Quiz Kids (Bay Area)

From Wikipedia, the free encyclopedia
  (Redirected from Quiz Kids (San Francisco))
Jump to: navigation, search
Bay Area Quiz Kids
Genre Game Show
Created by (original format)
Bob Marks
Liz La Porte
Developed by (current format)
Marc Balcer
Directed by Jim Risinger
Presented by Brad Friedman
Voices of Rocky Robinson
Country of origin United States
Original language(s) English
No. of seasons 13
Executive producer(s) Marc Balcer,
Location(s) Peninsula TV
Production company(s) TV Game Brains LLC
Original network KRON
Picture format NTSC SD 480i
Original release November 1999
External links
Website www.quizkids.tv%20bay%20area%20quiz%20kids

Bay Area Quiz Kids is an academic quiz public-access television show for San Francisco Bay Area high schools. From the start in 1999 it has been hosted by Brad Friedman, the Drama Director at San Mateo High School.[1]

Originally developed as Peninsula Quiz Kids by Bob Marks and Liz La Porte of Peninsula TV[2] Cable 26 (Pen-TV) in 1999, the show began airing on KRON-4 in San Francisco as Bay Area Quiz Kids. The show is now a production of TV Game Brains, headed by Executive Producer Marc Balcer.

Throughout its run, the show has been sponsored by the San Mateo Credit Union. Other sponsors have included Kaiser Permanente, SamTrans, the San Francisco Chronicle, AT&T, Oracle, Fisher Investments, and Wells Fargo Bank.

Format (until Season 11)[edit]

Quiz Kids is played by two teams of three players each. The player in the center position is the team captain and is responsible for giving the team's answer on all non-toss-up questions. In early years the format varied somewhat from year to year. A face-off round of five questions from a single field in which one player from each team would answer questions was at one point used, but later dropped. The number of schools involved each year fluctuated from the original 16 up to about 40, but as schools grew discontent with bad judging and bad questions.[citation needed]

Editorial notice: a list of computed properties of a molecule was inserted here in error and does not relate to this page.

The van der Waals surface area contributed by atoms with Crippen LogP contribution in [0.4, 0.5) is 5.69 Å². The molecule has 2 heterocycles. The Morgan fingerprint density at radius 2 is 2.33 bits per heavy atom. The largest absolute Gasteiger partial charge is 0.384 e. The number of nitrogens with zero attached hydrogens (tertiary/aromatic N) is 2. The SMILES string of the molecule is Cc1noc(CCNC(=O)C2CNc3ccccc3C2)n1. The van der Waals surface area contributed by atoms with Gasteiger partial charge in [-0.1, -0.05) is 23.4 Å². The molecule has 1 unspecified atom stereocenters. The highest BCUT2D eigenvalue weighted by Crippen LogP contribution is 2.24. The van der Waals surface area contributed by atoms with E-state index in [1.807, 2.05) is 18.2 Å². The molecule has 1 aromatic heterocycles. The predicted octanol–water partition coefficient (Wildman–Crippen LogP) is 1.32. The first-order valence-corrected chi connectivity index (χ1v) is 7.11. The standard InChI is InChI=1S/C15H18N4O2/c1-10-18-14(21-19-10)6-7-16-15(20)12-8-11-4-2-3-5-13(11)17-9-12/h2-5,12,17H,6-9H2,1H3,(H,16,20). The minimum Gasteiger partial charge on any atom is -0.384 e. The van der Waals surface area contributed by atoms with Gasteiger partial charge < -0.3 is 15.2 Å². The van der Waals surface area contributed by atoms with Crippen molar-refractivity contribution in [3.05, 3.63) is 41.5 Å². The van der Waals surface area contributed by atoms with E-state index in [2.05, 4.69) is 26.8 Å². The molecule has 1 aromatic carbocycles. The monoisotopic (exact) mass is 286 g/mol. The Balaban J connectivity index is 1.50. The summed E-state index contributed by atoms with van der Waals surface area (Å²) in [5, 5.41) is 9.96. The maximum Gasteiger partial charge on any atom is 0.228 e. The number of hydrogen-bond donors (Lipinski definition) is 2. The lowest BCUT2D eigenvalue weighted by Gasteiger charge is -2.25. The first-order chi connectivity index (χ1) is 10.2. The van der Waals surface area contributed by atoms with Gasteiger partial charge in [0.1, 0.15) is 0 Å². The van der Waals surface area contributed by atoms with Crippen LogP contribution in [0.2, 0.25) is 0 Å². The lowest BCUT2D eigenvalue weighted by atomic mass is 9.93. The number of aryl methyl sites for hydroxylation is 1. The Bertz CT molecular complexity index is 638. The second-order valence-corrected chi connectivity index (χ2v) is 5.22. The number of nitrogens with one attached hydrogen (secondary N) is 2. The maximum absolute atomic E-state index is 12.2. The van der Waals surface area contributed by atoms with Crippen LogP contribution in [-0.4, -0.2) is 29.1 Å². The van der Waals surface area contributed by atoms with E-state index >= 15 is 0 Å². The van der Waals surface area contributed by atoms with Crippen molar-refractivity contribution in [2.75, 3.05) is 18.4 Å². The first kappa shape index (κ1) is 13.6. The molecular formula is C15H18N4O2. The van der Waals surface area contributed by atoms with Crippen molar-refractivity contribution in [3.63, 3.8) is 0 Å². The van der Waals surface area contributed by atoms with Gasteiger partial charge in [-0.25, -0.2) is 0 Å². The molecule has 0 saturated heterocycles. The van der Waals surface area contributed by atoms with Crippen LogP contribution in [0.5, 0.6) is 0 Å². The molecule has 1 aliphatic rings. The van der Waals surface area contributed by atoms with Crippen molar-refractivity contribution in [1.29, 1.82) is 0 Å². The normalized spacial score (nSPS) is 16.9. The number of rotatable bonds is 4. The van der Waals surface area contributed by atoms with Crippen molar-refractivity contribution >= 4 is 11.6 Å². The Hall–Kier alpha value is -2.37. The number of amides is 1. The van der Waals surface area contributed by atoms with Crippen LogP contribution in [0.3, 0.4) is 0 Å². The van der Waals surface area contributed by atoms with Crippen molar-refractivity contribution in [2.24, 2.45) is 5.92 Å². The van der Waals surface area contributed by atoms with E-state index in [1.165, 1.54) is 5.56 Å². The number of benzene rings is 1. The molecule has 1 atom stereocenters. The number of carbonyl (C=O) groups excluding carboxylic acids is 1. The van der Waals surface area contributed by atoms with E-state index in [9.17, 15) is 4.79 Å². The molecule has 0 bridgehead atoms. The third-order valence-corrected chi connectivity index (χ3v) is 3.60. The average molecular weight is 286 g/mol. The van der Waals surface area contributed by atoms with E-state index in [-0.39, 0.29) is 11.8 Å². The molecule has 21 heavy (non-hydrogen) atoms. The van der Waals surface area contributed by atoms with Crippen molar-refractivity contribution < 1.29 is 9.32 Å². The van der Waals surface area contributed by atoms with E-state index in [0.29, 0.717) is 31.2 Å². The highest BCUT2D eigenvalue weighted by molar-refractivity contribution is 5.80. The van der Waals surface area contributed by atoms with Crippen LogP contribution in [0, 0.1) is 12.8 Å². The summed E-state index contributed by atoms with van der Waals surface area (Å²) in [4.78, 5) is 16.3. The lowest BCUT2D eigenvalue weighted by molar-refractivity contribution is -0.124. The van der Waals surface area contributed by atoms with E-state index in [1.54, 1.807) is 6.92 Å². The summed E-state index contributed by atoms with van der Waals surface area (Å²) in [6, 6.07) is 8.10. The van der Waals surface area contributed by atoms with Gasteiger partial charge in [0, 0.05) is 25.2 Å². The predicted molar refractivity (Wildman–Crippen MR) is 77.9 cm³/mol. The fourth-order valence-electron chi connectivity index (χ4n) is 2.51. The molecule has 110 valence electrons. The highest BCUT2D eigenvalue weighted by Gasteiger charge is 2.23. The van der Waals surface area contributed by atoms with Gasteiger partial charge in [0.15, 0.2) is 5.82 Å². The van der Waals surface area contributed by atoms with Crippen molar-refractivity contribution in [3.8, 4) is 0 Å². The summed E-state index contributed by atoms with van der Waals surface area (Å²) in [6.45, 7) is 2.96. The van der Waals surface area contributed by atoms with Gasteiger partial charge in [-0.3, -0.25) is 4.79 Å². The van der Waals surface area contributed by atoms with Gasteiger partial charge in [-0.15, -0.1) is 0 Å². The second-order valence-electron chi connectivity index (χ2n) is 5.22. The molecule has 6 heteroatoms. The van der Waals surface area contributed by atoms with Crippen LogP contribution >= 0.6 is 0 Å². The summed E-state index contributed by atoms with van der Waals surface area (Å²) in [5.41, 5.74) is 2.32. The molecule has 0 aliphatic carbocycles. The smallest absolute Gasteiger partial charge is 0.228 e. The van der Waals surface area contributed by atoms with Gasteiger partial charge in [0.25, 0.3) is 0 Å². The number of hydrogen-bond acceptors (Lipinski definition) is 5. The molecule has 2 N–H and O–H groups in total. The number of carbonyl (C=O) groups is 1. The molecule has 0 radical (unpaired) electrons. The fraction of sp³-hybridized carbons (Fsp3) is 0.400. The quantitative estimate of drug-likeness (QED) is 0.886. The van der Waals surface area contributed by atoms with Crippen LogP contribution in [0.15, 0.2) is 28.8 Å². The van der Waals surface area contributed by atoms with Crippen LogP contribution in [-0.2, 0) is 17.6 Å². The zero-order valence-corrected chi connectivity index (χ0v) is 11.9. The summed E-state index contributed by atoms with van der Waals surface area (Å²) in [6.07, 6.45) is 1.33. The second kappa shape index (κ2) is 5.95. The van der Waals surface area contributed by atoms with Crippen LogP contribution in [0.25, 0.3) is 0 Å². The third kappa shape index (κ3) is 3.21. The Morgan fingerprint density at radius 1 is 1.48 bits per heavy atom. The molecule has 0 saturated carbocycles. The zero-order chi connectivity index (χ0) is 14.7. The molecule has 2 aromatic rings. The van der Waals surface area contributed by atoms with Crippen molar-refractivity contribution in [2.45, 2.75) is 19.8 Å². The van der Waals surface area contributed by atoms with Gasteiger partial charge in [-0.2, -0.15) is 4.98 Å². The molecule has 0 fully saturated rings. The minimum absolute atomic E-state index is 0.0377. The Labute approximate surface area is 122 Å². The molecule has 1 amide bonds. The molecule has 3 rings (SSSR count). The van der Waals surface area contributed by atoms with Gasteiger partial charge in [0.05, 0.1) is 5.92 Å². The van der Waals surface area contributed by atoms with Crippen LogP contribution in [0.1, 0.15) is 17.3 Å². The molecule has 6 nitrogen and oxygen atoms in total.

Season 11 (2010–11)[edit]

Thirty-two teams competed in the 2010–2011 season with the members of the winning team receiving an all-expense paid trip to Europe courtesy of ACIS. In 2011-12 the competition saw 24 teams. The runners-up receive a $1000 scholarship per student provided by Golden Gate Commandry No. 16, Knights Templar and Burlingame Bodies Ancient and Accepted Scottish Rite of Freemasonry. ACIS withdrew as a sponsor for the 2012–13 year.